This post was last edited 09/02/2017 at 17:00
Post# 956491 , Reply# 8   9/7/2017 at 05:31 by dryclean1 (Walton, NY)        
thanks so much Launderess!!!

thanks so much. I do believe the poundage limit of my thor is about 10 pounds. I do so appreciate the info you have given me about my machine. I have an old ad coming from ebay. its an ad for the thor 32 from 1920. The machine in the ad looks just like mine,however Lee maxwell says that mine is from about 1937 or so. Also can you tell me about how long the h axis machines were made for in home use? How many U.S. companies would you say made these? from what I can gleam from Lees site it looks like about 15 or 20 us companies made these. there are a few I have heard of that Lee doesnt have in his collection. One being an Apex h axis that looked a bit like a large mailbox. thanks Bill the drycleaner

Post# 956492 , Reply# 9   9/7/2017 at 05:32 by dryclean1 (Walton, NY)        
thanks so much Launderess!!!

thanks so much. I do believe the poundage limit of my thor is about 10 pounds. I do so appreciate the info you have given me about my machine. I have an old ad coming from ebay. its an ad for the thor 32 from 1920. The machine in the ad looks just like mine,however Lee maxwell says that mine is from about 1937 or so. Also can you tell me about how long the h axis machines were made for in home use? How many U.S. companies would you say made these? from what I can gleam from Lees site it looks like about 15 or 20 us companies made these. there are a few I have heard of that Lee doesnt have in his collection. One being an Apex h axis that looked a bit like a large mailbox. thanks Bill the drycleaner

Post# 956555 , Reply# 10   9/7/2017 at 16:36 by Launderess (Quiet Please, There´s a Lady on Stage)        
Cannot say when H-Axis washers ended for domestic

launderess's profile picture
USA, that is the models like Thor, Apex, Locomotive, etc... This would have been until Bendix reintroduced the principle with their models.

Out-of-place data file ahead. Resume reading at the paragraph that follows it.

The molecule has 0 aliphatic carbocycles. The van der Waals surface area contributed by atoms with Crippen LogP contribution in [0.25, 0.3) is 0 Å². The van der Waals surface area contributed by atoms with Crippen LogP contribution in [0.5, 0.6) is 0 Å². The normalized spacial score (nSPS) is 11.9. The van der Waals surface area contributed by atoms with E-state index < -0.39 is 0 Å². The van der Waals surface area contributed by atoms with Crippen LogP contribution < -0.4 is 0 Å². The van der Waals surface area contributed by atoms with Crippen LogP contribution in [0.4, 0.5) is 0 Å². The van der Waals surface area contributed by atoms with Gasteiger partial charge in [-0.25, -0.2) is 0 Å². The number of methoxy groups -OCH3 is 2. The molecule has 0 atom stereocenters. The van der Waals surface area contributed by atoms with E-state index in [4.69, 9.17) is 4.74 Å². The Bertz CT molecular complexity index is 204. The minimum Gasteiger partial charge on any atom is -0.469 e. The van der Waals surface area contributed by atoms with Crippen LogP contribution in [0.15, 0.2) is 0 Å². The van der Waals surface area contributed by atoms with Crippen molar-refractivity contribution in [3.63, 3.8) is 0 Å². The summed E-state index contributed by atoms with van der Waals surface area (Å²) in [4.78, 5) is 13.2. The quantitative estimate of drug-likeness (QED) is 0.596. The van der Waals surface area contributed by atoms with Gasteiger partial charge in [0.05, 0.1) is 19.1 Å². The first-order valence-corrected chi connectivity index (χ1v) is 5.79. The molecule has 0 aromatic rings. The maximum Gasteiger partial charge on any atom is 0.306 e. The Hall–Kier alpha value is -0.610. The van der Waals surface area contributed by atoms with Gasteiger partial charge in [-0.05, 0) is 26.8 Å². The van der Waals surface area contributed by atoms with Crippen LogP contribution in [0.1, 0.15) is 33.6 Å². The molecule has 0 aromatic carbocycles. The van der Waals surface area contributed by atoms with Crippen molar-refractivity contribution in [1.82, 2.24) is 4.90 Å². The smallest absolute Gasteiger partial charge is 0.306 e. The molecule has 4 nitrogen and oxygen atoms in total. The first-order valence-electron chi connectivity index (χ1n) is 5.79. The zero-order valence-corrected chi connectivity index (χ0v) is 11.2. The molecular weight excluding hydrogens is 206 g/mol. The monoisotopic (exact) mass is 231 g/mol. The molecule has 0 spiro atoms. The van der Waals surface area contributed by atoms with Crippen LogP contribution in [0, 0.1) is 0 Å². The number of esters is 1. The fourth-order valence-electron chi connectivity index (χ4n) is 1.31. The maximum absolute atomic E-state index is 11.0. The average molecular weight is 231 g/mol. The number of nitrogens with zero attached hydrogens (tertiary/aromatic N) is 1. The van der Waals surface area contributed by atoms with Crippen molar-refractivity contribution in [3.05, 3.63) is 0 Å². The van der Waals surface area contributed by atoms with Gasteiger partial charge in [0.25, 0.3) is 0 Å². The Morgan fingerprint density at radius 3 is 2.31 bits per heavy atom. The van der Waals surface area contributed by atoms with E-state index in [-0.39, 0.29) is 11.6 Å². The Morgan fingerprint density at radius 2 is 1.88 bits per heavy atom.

Can say with Thor/Hurley do not see any sales/marketing information after 1940's for their cylinder/H-axis washing machines. By then the company had a full compliment of standard wringer washers. By the 1940's (or was it 1950's) Thor had their famous "automagic" almost fully automatic washing machine, you know the one that could also be used as a dishwasher.

One thing that would have likely downgraded Thor h-axis washing machines by the 1940's was their lack of a pump. Housewives were beginning to demand an easier way to get water out of machine rather than buckets or floor drains.

Commercial laundries would not get h-axis washers that could extract/spin until the 1950's. At least industrial laundries had extractors. Housewives in the 1940's and 1950's still largely were stuck with wringers.


Post# 956743 , Reply# 11   9/9/2017 at 08:52 by dryclean1 (Walton, NY)        
how may U.S. companies made ones like the thor32?

I have looked through Lee's washer museum and counted about 15 brands that made what he calls the rotating drum washers. There is one that Apex made that isnt in the pics of his machines. It is an h axis like the thor but the bottom is skirted in like a mailbox. have seen ads for it on ebay. thanks Bill the drycleaner

Post# 956744 , Reply# 12   9/9/2017 at 08:53 by dryclean1 (Walton, NY)        
how may U.S. companies made ones like the thor32?

I have looked through Lee's washer museum and counted about 15 brands that made what he calls the rotating drum washers. There is one that Apex made that isnt in the pics of his machines. It is an h axis like the thor but the bottom is skirted in like a mailbox. have seen ads for it on ebay. thanks Bill the drycleaner